Peaceful ways to stand up for yourself

Standing up for yourself is a negotiation.  The ideal outcome is agreement.  Photo by Cytonn Photography on Unsplash

Sometimes, in the heat of a busy day, you are faced with the need to push back.  This doesn’t come naturally to those who prefer not to offend others.  It is much easier to acquiesce, to let others guide the agenda, and to avoid creating any conflict.

But it sometimes takes confrontation to keep the peace, especially if someone else’s actions are causing wider problems.  Although it is often good to be slow to confront, it would be foolhardy never to confront.

There follow a few styles of holding others to account which, judiciously applied, can help when there is a need to push back.


Questioning has the benefit of not constituting a direct rebuttal of someone else’s beliefs or behaviours.  That’s why it’s part of many legal systems.  Sometimes it is enough of a challenge to ask someone about their actions.  It encourages self-reflection and honest discussion.  It also avoids the presumption of judging them, and allows you to learn.


Writing has the advantage of being a considered mode of communication.  Unlike speaking, which has a closer connection to our animal urge to make noises and vent through our mouths, writing involves an act of translation, from mind, through the body, to signs on a piece of paper, or typed symbols on a screen.  When we write, we show that we have taken time to consider what we are saying, and are prepared to commit to something concrete to express a point of view.


The thing about arguments, is that, like anxiety and anger, they make time feel pressurised and short.  If a situation is tense, then it can be helpful to guide others into a timetabled interaction.  This is as important for the silences and separations, as for the talking and togetherness.  If you can be definite about when you are free to interact, it can help to focus minds, demonstrate seriousness, and respectfully allow reflection time.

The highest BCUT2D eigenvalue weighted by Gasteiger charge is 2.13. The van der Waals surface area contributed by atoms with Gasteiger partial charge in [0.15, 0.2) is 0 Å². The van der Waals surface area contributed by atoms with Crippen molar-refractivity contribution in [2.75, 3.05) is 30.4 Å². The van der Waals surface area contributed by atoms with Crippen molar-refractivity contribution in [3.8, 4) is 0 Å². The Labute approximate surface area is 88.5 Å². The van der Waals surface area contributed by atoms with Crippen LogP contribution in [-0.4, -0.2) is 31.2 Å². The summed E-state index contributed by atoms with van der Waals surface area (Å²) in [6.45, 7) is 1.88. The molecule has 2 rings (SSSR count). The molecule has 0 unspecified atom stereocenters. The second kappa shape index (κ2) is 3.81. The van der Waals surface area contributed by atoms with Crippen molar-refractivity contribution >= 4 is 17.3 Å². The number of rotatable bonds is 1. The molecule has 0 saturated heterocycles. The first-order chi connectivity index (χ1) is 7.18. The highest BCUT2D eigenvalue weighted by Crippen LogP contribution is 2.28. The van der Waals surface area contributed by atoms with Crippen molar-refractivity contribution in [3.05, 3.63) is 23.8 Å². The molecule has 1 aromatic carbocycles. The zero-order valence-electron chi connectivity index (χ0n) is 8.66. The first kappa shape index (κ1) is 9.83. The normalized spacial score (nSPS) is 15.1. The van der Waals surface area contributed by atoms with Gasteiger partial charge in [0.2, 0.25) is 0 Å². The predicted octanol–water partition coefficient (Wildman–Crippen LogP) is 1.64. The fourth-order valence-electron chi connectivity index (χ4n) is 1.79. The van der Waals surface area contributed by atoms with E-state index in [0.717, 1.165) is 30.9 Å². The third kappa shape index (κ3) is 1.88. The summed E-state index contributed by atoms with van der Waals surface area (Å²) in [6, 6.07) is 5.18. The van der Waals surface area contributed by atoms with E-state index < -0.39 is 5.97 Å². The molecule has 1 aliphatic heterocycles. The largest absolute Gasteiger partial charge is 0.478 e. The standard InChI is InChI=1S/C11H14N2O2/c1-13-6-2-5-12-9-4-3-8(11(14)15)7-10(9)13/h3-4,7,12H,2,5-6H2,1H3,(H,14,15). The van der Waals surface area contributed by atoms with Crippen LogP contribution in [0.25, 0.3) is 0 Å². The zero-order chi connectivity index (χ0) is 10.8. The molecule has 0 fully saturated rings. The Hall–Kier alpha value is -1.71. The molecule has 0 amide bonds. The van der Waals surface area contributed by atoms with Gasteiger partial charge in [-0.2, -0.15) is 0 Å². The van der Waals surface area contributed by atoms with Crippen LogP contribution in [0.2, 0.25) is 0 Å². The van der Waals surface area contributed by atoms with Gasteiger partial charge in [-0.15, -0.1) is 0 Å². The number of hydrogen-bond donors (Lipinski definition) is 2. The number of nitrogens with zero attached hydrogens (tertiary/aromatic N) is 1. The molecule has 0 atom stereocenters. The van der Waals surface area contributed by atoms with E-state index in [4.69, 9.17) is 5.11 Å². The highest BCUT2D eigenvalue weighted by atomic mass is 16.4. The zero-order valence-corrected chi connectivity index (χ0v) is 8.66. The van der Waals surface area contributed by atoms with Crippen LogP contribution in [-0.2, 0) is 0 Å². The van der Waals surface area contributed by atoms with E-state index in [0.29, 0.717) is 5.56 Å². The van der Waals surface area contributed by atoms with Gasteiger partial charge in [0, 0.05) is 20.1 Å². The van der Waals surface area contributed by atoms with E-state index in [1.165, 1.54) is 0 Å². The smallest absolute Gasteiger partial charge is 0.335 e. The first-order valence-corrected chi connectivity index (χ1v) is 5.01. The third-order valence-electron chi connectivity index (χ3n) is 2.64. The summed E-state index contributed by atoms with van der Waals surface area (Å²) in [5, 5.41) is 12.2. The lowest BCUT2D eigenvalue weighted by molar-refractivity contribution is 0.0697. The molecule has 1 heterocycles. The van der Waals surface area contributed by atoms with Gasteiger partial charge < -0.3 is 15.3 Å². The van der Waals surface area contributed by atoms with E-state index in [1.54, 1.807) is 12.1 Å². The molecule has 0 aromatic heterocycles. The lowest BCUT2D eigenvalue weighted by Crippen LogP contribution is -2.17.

Also, at times of challenge, it is only fair to let the other party consult their friends and colleagues, so that they can formulate a considered response of their own.  Try not to force the situation into a confrontation from which there is no escape.  Rather, make your point, and then allow time for consideration before a response.


This is work that is ideally done a long time before any disagreement.  Try to build up, in the good times, a history of goodwill, a clear understanding that you wish the other person well and are prepared to help.  That way, in more difficult times, they will know and trust that you have their interests at heart.


What many people do when standing up for themselves, is leak into a series of ‘and another thing’ statements.  Once they get going, they are like a person with a machine gun, firing anywhere and everywhere.

This kind of scattergun approach is very destructive.  Firstly, it confuses the other person: it is the verbal equivalent of throwing them ten tennis balls at once.  Nobody has that many hands.  Secondly, it confuses the situation, and moves the sense of priority from the initial point you were making, to an unfocused atmosphere of general hostility.

It is better, often, to choose one message, state it clearly, and then give time for consideration and response.



We all need to stand up for ourselves sometimes.  This is difficult, if you are a person who likes to avoid conflict.  Five suggestions are:

  1. Use questions to gather information, encourage reflection, and make sure everyone has a clear understanding
  2. Use written communication to demonstrate consideration and commitment
  3. Use timetables to allow a respectful, considered interaction
  4. Ensure that, long before you disagree, you already have built a foundation of goodwill
  5. Keep your message well-focused and clear